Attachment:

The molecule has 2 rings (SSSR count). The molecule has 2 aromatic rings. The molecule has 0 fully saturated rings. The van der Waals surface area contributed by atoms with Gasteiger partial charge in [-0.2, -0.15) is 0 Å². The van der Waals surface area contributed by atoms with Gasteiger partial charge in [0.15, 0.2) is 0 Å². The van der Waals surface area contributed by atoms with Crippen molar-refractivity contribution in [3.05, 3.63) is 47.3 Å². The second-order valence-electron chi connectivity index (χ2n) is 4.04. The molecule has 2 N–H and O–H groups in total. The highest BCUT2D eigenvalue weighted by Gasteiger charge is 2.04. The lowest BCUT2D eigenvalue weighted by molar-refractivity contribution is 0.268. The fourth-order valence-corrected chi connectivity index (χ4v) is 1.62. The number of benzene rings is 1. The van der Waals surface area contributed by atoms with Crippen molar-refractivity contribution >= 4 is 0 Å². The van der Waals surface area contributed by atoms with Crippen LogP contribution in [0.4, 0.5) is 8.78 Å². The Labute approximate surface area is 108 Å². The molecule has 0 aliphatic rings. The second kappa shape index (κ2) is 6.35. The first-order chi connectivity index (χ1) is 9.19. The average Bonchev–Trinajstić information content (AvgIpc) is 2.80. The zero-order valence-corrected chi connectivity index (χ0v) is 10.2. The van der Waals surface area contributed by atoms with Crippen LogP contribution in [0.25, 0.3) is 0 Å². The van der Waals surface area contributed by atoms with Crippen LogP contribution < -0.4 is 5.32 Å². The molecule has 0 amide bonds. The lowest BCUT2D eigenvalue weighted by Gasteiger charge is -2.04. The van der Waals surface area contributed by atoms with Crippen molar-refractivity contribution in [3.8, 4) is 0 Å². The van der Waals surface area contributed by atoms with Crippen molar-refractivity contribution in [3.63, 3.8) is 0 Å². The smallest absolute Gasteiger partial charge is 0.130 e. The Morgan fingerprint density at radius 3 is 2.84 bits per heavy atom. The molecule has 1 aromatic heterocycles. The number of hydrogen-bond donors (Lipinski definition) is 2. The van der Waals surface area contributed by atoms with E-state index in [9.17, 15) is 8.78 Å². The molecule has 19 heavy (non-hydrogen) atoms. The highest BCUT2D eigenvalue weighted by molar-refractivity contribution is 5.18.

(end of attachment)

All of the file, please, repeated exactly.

The molecule has 2 rings (SSSR count). The molecule has 2 aromatic rings. The molecule has 0 fully saturated rings. The van der Waals surface area contributed by atoms with Gasteiger partial charge in [-0.2, -0.15) is 0 Å². The van der Waals surface area contributed by atoms with Gasteiger partial charge in [0.15, 0.2) is 0 Å². The van der Waals surface area contributed by atoms with Crippen molar-refractivity contribution in [3.05, 3.63) is 47.3 Å². The second-order valence-electron chi connectivity index (χ2n) is 4.04. The molecule has 2 N–H and O–H groups in total. The highest BCUT2D eigenvalue weighted by Gasteiger charge is 2.04. The lowest BCUT2D eigenvalue weighted by molar-refractivity contribution is 0.268. The fourth-order valence-corrected chi connectivity index (χ4v) is 1.62. The number of benzene rings is 1. The van der Waals surface area contributed by atoms with Crippen molar-refractivity contribution >= 4 is 0 Å². The van der Waals surface area contributed by atoms with Crippen LogP contribution in [0.4, 0.5) is 8.78 Å². The Labute approximate surface area is 108 Å². The molecule has 0 aliphatic rings. The second kappa shape index (κ2) is 6.35. The first-order chi connectivity index (χ1) is 9.19. The average Bonchev–Trinajstić information content (AvgIpc) is 2.80. The zero-order valence-corrected chi connectivity index (χ0v) is 10.2. The van der Waals surface area contributed by atoms with Crippen LogP contribution in [0.25, 0.3) is 0 Å². The van der Waals surface area contributed by atoms with Crippen LogP contribution < -0.4 is 5.32 Å². The molecule has 0 amide bonds. The lowest BCUT2D eigenvalue weighted by Gasteiger charge is -2.04. The van der Waals surface area contributed by atoms with Crippen molar-refractivity contribution in [3.8, 4) is 0 Å². The van der Waals surface area contributed by atoms with Crippen molar-refractivity contribution in [3.63, 3.8) is 0 Å². The smallest absolute Gasteiger partial charge is 0.130 e. The Morgan fingerprint density at radius 3 is 2.84 bits per heavy atom. The molecule has 1 aromatic heterocycles. The number of hydrogen-bond donors (Lipinski definition) is 2. The van der Waals surface area contributed by atoms with E-state index in [9.17, 15) is 8.78 Å². The molecule has 19 heavy (non-hydrogen) atoms. The highest BCUT2D eigenvalue weighted by molar-refractivity contribution is 5.18.